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2023 Nissan Kicks SR

Low-cost Kicks loaded with a bevy of standard features …

Remember when entry-level cars were bare bones beaters?

I’m thinking Ford Mavericks, Chevy Vegas, and AMC Gremlins of my youth, or more recently Honda Civics, Toyota Tercels, and Nissan Sentras.

Times change and this week’s cute low-cost two-tone mini crossover is chock full of modern electronics and features that you might not anticipate at this price point. Heck, some cost extra even on higher-end vehicles.

Meet Nissan’s snazzy Kicks SR, that’s the top of three trim levels, but don’t let that worry your cost-conscious brain.

The name alone is fun, and memorable. At least more so than a certain electric EQB I drove recently.

No, the Kicks is not the bargain basement beater of yore.

Standard is a bevy of safety equipment including (hold on now) blind spot warning, rear cross-traffic alert, lane departure warning, rear sonar, high-beam assist, rear automatic braking, forward collision warning, automatic emergency braking with pedestrian sensing, and an AroundView (360-degree) camera. Even that last item is optional on many vehicles costing much more.

OK, so what are we calling entry-level these days?

How’s $21,585 strike you for the base S model? Need a bit more in the way of features, then move up to the SV model at $23,445, or this top-end SR for $24,145. That’s a deal that should have you doing the happy dance right up to your credit union’s loan officer.

What else will you find on this high-end low-balling Kicks SR?

Heck, there’s intelligent or smart cruise control just like all the fancy cars and trucks now have, plus a very readable 7-inch touchscreen, 4 USB ports, a leather-wrapped steering wheel, remote start, push-button start, rear seat heat ducts, and I know you younger readers will like this, Apple CarPlay and Android Auto are standard. Bingo, hook up the phone, iPad, etc. and crank the tunes or use your own navigation system.

The Premium Package here adds nearly everything a buyer would want inside.

Now you may be saying, that’s all well and good, but I need a fancy sound system and heated seats, minimum. And a heated steering wheel and WiFi hot spot would be primo too, and cloth seats are for poor folk, I need at least a good-looking leather imitation.

Hold on buster, a Premium Package that adds just $1,390 to the price tag includes all of that, starting with a Bose 8-speaker audio system, plus NissanConnect Services via Sirius XM and a security system.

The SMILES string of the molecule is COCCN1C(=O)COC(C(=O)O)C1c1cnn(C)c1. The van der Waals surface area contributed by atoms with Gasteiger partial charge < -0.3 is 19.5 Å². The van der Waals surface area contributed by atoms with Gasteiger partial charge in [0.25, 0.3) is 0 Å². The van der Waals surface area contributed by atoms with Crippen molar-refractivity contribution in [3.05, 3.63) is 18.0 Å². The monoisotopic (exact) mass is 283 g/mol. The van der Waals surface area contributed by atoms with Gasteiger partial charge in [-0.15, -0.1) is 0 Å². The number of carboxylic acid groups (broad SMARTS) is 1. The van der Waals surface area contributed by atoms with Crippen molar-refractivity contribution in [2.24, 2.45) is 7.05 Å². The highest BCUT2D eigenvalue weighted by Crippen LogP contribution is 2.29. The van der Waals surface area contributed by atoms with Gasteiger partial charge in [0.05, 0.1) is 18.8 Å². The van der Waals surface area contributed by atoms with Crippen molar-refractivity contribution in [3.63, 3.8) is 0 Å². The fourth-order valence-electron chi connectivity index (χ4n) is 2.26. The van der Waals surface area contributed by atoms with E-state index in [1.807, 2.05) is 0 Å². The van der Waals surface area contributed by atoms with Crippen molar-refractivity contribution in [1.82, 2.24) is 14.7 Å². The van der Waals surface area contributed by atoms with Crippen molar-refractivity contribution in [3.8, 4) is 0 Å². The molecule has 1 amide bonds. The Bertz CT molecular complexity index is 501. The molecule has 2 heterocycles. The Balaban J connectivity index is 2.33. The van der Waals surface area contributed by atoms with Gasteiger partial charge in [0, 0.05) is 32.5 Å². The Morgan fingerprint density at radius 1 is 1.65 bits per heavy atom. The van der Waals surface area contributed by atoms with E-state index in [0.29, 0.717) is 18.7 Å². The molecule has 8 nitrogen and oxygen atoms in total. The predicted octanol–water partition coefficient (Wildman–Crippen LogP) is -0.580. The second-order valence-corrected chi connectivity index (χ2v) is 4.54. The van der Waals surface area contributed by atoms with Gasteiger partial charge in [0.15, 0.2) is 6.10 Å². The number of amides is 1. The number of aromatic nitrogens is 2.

The test car added a snazzy two-tone gray and black paint scheme to increase curb appeal, and that’s only a $650 option and includes a small black spoiler over the rear window.

Watch Mark’s video: 2023 Nissan Kicks SR review by Mark Savage

Less necessary options included a $435 exterior package with crossbars for the standard black roof rails, plus finished exhaust tips. If you intend to pile stuff on the roof this is a smart choice.

This interior does not look, feel, or function like a bargain basement model.

Less necessary yet is a $575 interior electronics package with 20-colors of ambient colors that can be dialed in to impress your friends or significant other, plus a door pocket light and frameless rearview mirror with universal remote.

A visual upgrade, the $495 17-inch black alloy wheel option is something most of us would welcome, along with the $225 carpeted floor mats and cargo mat.

No power hatch back there, but there is a wiper, a Wisconin necessity item. And excluding things like a power hatch and AWD helps keep Kicks among the lowest cost vehicles you can buy new. Even with add-ons the tester hit just $27,915, one of the lowest priced test cars I’ve had in the past couple years.

A hatch in back allows for easy loading and the back window wiper is standard.

If you want to consider others look first at the Hyundai Venue that also doesn’t offer AWD, but is in the same size and power category as the Kicks and also looks like a crossover.

Moving up a bit in price and power is Toyota’s equally cute C-HR, or less cute Corolla Cross, which does offer AWD. One also could check out the Honda HR-V that I tested a couple months back, or the Hyundai Kona, Kia’s Niro, Soul, or Seltos. Again, some offer AWD. Finally, for more power there’s Mazda’s awesome CX-30.

As for the Kicks, it touts just 122 horsepower from its 1.6-liter I4, but the automatic CVT (continuously variable transmission) is programed to give it a fair amount of oomph from a standstill. So acceleration is good for in-town stoplight getaways. Of course the engine works a little harder than those offering 140+ horses, and you’ll hear it. But it quiets down once you’re cruising.

Sharp looking tail for an economy model.